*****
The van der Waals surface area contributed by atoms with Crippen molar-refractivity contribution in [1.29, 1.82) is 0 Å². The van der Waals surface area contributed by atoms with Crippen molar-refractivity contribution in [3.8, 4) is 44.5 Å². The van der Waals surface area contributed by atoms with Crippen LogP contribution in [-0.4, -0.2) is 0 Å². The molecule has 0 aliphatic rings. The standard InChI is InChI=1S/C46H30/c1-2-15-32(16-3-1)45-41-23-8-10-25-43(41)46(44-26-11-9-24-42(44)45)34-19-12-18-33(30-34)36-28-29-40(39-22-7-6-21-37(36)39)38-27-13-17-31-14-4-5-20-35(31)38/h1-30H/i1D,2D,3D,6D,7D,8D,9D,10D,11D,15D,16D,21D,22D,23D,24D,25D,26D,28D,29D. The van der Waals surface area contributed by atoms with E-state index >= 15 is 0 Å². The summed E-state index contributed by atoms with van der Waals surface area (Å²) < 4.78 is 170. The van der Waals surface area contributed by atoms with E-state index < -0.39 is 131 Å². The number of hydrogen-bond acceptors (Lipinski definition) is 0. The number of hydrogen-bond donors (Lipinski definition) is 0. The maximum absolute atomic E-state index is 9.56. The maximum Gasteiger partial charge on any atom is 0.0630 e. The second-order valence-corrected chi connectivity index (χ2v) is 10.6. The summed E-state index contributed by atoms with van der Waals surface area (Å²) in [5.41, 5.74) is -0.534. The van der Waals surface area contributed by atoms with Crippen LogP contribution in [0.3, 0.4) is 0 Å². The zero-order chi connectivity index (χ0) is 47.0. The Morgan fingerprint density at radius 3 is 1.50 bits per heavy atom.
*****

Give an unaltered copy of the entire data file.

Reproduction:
The van der Waals surface area contributed by atoms with Crippen molar-refractivity contribution in [1.29, 1.82) is 0 Å². The van der Waals surface area contributed by atoms with Crippen molar-refractivity contribution in [3.8, 4) is 44.5 Å². The van der Waals surface area contributed by atoms with Crippen LogP contribution in [-0.4, -0.2) is 0 Å². The molecule has 0 aliphatic rings. The standard InChI is InChI=1S/C46H30/c1-2-15-32(16-3-1)45-41-23-8-10-25-43(41)46(44-26-11-9-24-42(44)45)34-19-12-18-33(30-34)36-28-29-40(39-22-7-6-21-37(36)39)38-27-13-17-31-14-4-5-20-35(31)38/h1-30H/i1D,2D,3D,6D,7D,8D,9D,10D,11D,15D,16D,21D,22D,23D,24D,25D,26D,28D,29D. The van der Waals surface area contributed by atoms with E-state index >= 15 is 0 Å². The summed E-state index contributed by atoms with van der Waals surface area (Å²) < 4.78 is 170. The van der Waals surface area contributed by atoms with E-state index < -0.39 is 131 Å². The number of hydrogen-bond acceptors (Lipinski definition) is 0. The number of hydrogen-bond donors (Lipinski definition) is 0. The maximum absolute atomic E-state index is 9.56. The maximum Gasteiger partial charge on any atom is 0.0630 e. The second-order valence-corrected chi connectivity index (χ2v) is 10.6. The summed E-state index contributed by atoms with van der Waals surface area (Å²) in [5.41, 5.74) is -0.534. The van der Waals surface area contributed by atoms with Crippen LogP contribution in [0.3, 0.4) is 0 Å². The zero-order chi connectivity index (χ0) is 47.0. The Morgan fingerprint density at radius 3 is 1.50 bits per heavy atom.